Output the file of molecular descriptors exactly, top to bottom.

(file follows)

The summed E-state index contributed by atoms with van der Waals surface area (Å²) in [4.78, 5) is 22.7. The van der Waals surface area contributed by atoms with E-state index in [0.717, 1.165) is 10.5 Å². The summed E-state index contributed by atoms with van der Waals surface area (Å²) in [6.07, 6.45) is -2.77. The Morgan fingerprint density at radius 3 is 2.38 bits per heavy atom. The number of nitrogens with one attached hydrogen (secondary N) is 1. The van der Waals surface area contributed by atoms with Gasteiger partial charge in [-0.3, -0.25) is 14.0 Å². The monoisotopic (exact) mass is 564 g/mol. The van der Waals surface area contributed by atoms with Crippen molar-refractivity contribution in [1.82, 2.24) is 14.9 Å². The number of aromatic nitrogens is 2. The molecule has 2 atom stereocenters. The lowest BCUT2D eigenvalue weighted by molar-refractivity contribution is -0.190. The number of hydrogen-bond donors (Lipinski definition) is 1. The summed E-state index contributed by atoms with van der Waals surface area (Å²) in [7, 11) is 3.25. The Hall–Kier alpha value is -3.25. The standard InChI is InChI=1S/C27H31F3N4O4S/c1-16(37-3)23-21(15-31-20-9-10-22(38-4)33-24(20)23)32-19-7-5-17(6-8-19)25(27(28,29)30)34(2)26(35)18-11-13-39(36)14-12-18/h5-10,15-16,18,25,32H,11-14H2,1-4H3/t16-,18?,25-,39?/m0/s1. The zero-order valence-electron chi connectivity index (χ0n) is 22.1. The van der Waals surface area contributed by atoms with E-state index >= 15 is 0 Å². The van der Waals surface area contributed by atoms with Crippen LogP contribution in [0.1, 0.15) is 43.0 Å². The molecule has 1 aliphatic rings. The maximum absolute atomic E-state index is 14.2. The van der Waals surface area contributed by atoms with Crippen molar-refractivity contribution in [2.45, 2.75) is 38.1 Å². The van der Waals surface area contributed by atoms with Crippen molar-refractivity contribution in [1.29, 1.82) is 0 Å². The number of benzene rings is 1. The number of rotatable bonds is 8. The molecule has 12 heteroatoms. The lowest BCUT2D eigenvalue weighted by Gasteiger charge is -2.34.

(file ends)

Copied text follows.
The summed E-state index contributed by atoms with van der Waals surface area (Å²) in [4.78, 5) is 22.7. The van der Waals surface area contributed by atoms with E-state index in [0.717, 1.165) is 10.5 Å². The summed E-state index contributed by atoms with van der Waals surface area (Å²) in [6.07, 6.45) is -2.77. The Morgan fingerprint density at radius 3 is 2.38 bits per heavy atom. The number of nitrogens with one attached hydrogen (secondary N) is 1. The van der Waals surface area contributed by atoms with Gasteiger partial charge in [-0.3, -0.25) is 14.0 Å². The monoisotopic (exact) mass is 564 g/mol. The van der Waals surface area contributed by atoms with Crippen molar-refractivity contribution in [1.82, 2.24) is 14.9 Å². The number of aromatic nitrogens is 2. The molecule has 2 atom stereocenters. The lowest BCUT2D eigenvalue weighted by molar-refractivity contribution is -0.190. The number of hydrogen-bond donors (Lipinski definition) is 1. The summed E-state index contributed by atoms with van der Waals surface area (Å²) in [7, 11) is 3.25. The Hall–Kier alpha value is -3.25. The standard InChI is InChI=1S/C27H31F3N4O4S/c1-16(37-3)23-21(15-31-20-9-10-22(38-4)33-24(20)23)32-19-7-5-17(6-8-19)25(27(28,29)30)34(2)26(35)18-11-13-39(36)14-12-18/h5-10,15-16,18,25,32H,11-14H2,1-4H3/t16-,18?,25-,39?/m0/s1. The zero-order valence-electron chi connectivity index (χ0n) is 22.1. The van der Waals surface area contributed by atoms with E-state index >= 15 is 0 Å². The van der Waals surface area contributed by atoms with Crippen LogP contribution in [0.1, 0.15) is 43.0 Å². The molecule has 1 aliphatic rings. The maximum absolute atomic E-state index is 14.2. The van der Waals surface area contributed by atoms with Crippen molar-refractivity contribution in [2.45, 2.75) is 38.1 Å². The van der Waals surface area contributed by atoms with Crippen molar-refractivity contribution in [1.29, 1.82) is 0 Å². The number of benzene rings is 1. The number of rotatable bonds is 8. The molecule has 12 heteroatoms. The lowest BCUT2D eigenvalue weighted by Gasteiger charge is -2.34.